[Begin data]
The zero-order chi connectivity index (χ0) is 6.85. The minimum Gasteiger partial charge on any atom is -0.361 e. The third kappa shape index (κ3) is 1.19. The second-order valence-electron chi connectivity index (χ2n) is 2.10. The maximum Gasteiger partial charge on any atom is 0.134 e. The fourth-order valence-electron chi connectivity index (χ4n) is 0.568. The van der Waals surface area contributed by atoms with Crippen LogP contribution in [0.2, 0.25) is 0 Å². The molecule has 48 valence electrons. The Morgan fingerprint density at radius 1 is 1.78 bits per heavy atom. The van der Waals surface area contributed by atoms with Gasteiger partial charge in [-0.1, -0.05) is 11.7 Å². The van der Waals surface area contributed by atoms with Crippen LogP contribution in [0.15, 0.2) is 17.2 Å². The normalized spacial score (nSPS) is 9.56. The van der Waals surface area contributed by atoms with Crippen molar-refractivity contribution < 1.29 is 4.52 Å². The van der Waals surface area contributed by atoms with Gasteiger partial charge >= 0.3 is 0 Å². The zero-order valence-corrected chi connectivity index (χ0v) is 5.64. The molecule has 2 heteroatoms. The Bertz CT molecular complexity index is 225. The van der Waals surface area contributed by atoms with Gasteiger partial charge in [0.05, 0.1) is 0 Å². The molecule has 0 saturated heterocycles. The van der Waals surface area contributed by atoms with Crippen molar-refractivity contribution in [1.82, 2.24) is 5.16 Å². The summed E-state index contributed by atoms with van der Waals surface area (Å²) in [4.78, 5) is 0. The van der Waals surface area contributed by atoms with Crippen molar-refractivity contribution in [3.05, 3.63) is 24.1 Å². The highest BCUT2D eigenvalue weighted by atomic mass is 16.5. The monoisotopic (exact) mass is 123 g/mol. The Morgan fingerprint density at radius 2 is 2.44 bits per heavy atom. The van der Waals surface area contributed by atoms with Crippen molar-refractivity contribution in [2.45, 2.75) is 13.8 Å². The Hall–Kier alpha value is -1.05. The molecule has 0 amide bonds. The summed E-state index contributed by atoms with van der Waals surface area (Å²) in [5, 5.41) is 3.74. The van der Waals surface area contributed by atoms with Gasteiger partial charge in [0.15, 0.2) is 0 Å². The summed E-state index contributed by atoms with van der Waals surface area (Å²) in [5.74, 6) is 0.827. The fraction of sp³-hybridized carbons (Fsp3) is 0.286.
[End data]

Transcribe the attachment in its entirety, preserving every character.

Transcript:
The zero-order chi connectivity index (χ0) is 6.85. The minimum Gasteiger partial charge on any atom is -0.361 e. The third kappa shape index (κ3) is 1.19. The second-order valence-electron chi connectivity index (χ2n) is 2.10. The maximum Gasteiger partial charge on any atom is 0.134 e. The fourth-order valence-electron chi connectivity index (χ4n) is 0.568. The van der Waals surface area contributed by atoms with Crippen LogP contribution in [0.2, 0.25) is 0 Å². The molecule has 48 valence electrons. The Morgan fingerprint density at radius 1 is 1.78 bits per heavy atom. The van der Waals surface area contributed by atoms with Gasteiger partial charge in [-0.1, -0.05) is 11.7 Å². The van der Waals surface area contributed by atoms with Crippen LogP contribution in [0.15, 0.2) is 17.2 Å². The normalized spacial score (nSPS) is 9.56. The van der Waals surface area contributed by atoms with Crippen molar-refractivity contribution < 1.29 is 4.52 Å². The van der Waals surface area contributed by atoms with Gasteiger partial charge >= 0.3 is 0 Å². The zero-order valence-corrected chi connectivity index (χ0v) is 5.64. The molecule has 2 heteroatoms. The Bertz CT molecular complexity index is 225. The van der Waals surface area contributed by atoms with Gasteiger partial charge in [0.05, 0.1) is 0 Å². The molecule has 0 saturated heterocycles. The van der Waals surface area contributed by atoms with Crippen molar-refractivity contribution in [1.82, 2.24) is 5.16 Å². The summed E-state index contributed by atoms with van der Waals surface area (Å²) in [4.78, 5) is 0. The van der Waals surface area contributed by atoms with Crippen molar-refractivity contribution in [3.05, 3.63) is 24.1 Å². The highest BCUT2D eigenvalue weighted by atomic mass is 16.5. The monoisotopic (exact) mass is 123 g/mol. The Morgan fingerprint density at radius 2 is 2.44 bits per heavy atom. The van der Waals surface area contributed by atoms with Crippen molar-refractivity contribution in [2.45, 2.75) is 13.8 Å². The Hall–Kier alpha value is -1.05. The molecule has 0 amide bonds. The summed E-state index contributed by atoms with van der Waals surface area (Å²) in [5, 5.41) is 3.74. The van der Waals surface area contributed by atoms with Gasteiger partial charge in [0.15, 0.2) is 0 Å². The summed E-state index contributed by atoms with van der Waals surface area (Å²) in [5.74, 6) is 0.827. The fraction of sp³-hybridized carbons (Fsp3) is 0.286.